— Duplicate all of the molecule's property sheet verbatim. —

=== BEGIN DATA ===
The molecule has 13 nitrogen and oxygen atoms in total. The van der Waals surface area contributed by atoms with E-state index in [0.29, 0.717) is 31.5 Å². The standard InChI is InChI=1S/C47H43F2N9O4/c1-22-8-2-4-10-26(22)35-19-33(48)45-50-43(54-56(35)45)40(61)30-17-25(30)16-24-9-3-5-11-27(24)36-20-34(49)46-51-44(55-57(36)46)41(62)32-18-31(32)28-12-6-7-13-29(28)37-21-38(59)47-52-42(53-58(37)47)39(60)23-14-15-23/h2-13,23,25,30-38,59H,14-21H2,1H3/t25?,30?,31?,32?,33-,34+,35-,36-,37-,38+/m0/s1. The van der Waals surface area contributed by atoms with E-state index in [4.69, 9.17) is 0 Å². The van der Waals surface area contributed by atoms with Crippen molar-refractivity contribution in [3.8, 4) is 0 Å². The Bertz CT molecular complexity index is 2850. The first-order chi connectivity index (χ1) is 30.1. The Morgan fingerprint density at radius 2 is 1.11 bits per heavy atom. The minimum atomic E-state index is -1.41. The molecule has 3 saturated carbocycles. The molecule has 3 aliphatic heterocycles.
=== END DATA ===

The molecule has 13 nitrogen and oxygen atoms in total. The van der Waals surface area contributed by atoms with E-state index in [0.29, 0.717) is 31.5 Å². The standard InChI is InChI=1S/C47H43F2N9O4/c1-22-8-2-4-10-26(22)35-19-33(48)45-50-43(54-56(35)45)40(61)30-17-25(30)16-24-9-3-5-11-27(24)36-20-34(49)46-51-44(55-57(36)46)41(62)32-18-31(32)28-12-6-7-13-29(28)37-21-38(59)47-52-42(53-58(37)47)39(60)23-14-15-23/h2-13,23,25,30-38,59H,14-21H2,1H3/t25?,30?,31?,32?,33-,34+,35-,36-,37-,38+/m0/s1. The van der Waals surface area contributed by atoms with E-state index in [4.69, 9.17) is 0 Å². The van der Waals surface area contributed by atoms with Crippen molar-refractivity contribution in [3.8, 4) is 0 Å². The Bertz CT molecular complexity index is 2850. The first-order chi connectivity index (χ1) is 30.1. The Morgan fingerprint density at radius 2 is 1.11 bits per heavy atom. The minimum atomic E-state index is -1.41. The molecule has 3 saturated carbocycles. The molecule has 3 aliphatic heterocycles.